UN chief welcomes release of arrested leaders in Cameroon

31 August 2017 &#150 United Nations Secretary-General António Guterres has welcomed yesterday’s release of several leaders of the English-speaking regions in Cameroon’s South West and North West as well as the dropping of all charges against them.

&#8220The Secretary-General hopes that this positive step will lead to a further lowering of tensions and strengthened political dialogue,&#8221 said Stéphane Dujarric, Spokesman for the Secretary-General, in a statement issued overnight.

&#8220The Secretary-General encourages the Cameroonian authorities to pursue their efforts to address the grievances of the Anglophone community and promote measures of national reconciliation in order to find a durable solution to the crisis,&#8221 Mr. Dujarric added.

The Secretary-General also reiterated the UN’s readiness to continue to support such efforts, the Spokesman said.

According to media reports, President Paul Biya has ordered the release of the leaders who were arrested late last year and accused of inciting violence during the protests in the North West and South West regions. They pleaded not guilty to the charges which included complicity in hostility against the homeland, secession, and campaigning for federalism.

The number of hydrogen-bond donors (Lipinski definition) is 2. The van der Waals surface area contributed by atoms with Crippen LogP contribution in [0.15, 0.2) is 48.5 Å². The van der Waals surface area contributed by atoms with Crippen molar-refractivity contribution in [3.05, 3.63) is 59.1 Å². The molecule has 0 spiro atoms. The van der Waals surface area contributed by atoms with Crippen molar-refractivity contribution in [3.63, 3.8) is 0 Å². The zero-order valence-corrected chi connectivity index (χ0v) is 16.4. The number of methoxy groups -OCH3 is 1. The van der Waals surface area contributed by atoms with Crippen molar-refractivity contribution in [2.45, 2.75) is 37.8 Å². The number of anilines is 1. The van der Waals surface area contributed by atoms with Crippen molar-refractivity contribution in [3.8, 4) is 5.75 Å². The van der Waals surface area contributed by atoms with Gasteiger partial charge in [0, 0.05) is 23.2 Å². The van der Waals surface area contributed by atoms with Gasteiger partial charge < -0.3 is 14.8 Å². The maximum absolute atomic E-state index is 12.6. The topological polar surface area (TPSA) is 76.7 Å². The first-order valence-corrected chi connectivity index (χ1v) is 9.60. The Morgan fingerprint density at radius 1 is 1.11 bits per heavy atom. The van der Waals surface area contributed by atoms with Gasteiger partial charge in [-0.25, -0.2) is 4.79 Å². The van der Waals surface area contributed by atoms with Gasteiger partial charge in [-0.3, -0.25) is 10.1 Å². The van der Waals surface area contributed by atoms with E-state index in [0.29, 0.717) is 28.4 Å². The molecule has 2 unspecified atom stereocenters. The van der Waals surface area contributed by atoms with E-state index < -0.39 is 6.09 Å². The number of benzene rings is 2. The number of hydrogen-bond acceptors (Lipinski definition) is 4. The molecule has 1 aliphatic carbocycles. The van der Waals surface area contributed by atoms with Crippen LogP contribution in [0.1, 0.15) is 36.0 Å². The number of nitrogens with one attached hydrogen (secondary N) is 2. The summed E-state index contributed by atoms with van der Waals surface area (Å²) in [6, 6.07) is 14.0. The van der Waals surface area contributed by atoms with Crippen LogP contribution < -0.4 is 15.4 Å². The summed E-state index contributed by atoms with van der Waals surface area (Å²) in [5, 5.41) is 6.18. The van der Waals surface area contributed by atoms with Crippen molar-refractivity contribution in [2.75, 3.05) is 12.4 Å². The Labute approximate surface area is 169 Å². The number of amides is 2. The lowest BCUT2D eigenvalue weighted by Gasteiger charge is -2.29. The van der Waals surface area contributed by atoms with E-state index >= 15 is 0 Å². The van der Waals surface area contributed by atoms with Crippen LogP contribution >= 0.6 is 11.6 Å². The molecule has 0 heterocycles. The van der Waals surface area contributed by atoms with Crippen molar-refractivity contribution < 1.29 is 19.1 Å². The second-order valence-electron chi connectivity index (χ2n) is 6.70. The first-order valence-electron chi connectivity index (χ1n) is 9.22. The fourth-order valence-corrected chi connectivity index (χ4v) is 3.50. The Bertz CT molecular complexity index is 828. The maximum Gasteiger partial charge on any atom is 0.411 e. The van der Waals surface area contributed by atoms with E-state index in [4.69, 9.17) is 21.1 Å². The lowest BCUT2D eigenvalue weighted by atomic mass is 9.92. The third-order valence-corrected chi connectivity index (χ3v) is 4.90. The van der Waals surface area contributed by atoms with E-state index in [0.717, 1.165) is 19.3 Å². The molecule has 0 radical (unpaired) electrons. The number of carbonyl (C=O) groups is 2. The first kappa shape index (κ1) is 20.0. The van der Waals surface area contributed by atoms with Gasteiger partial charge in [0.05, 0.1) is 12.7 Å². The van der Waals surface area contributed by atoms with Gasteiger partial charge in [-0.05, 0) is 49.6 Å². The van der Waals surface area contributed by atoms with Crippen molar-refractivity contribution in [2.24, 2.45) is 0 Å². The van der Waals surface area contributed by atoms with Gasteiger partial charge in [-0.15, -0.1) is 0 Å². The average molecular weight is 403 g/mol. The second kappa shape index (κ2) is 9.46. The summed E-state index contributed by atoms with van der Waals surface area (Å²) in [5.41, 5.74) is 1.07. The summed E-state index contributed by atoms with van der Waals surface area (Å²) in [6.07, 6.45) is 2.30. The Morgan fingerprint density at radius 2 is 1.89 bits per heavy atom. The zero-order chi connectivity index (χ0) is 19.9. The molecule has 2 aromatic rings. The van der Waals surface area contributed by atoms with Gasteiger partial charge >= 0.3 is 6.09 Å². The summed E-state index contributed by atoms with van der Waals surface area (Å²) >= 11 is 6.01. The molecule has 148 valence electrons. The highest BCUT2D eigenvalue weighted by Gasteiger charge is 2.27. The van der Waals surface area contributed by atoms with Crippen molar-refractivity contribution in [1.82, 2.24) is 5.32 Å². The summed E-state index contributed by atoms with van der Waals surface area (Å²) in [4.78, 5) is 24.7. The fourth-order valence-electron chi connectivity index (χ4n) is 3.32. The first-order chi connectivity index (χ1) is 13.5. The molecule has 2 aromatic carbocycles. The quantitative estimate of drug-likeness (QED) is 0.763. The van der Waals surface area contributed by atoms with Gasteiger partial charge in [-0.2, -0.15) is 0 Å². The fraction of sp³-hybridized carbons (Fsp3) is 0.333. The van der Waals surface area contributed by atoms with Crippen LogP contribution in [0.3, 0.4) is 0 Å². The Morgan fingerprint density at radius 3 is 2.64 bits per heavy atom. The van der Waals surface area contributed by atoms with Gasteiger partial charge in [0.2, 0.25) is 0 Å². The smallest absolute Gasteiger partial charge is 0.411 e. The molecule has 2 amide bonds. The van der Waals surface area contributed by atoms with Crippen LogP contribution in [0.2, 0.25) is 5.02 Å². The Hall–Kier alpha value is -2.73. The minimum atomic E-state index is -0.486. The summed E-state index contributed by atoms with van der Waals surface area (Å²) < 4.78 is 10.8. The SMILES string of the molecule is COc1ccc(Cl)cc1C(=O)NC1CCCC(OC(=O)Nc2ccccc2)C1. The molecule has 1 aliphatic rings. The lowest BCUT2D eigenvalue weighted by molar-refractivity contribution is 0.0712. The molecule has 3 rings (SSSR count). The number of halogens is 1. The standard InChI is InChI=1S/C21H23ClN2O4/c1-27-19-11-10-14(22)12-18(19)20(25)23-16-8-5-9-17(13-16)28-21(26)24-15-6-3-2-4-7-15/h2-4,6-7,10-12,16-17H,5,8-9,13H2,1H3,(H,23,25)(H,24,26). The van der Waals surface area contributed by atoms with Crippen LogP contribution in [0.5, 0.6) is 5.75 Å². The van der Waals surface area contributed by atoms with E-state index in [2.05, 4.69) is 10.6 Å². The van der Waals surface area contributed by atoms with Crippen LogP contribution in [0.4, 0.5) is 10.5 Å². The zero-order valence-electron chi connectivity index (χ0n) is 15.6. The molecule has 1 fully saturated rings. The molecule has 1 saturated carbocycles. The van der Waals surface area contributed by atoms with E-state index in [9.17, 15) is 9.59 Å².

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La conférence TEDGlobal 2017 commence en Tanzanie

Dix ans après, TEDGlobal revient en Afrique pour un évènement en direct présentant plus de 45 interventions, entretiens et performances ARUSHA, Tanzanie, 28 août 2017 /PRNewswire/ — TED, l’organisation à but non lucratif qui se consacre aux « Ideas Worth Spreading » (idées qui méritent d’être diffusées) inaugure sa conférence TEDGlobal 2017 aujourd’hui à Arusha, en Tanzanie. Placé […]

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Kenya Bans Plastic Bags

NAIROBI � Kenya has become the latest African country to ban the use of polythene plastic bags, imposing stiff fines and even jail time for anyone found using, importing or manufacturing the bags.

In one of the biggest garbage dumping sites in Nairobi, it was business as usual Monday. Loads of plastic bags full of garbage were brought in, a testament to their widespread use in the capital.

But no more, says the government.

A new law went into effect Monday making the manufacture, sale and use of polythene plastic bags illegal. Offenders can get slapped with penalties up to a four-year jail term and a $40,000 fine.

The National Environment Management Authority, with the help security agencies, has been going around Nairobi to urge retailers and manufacturers to heed the new ban.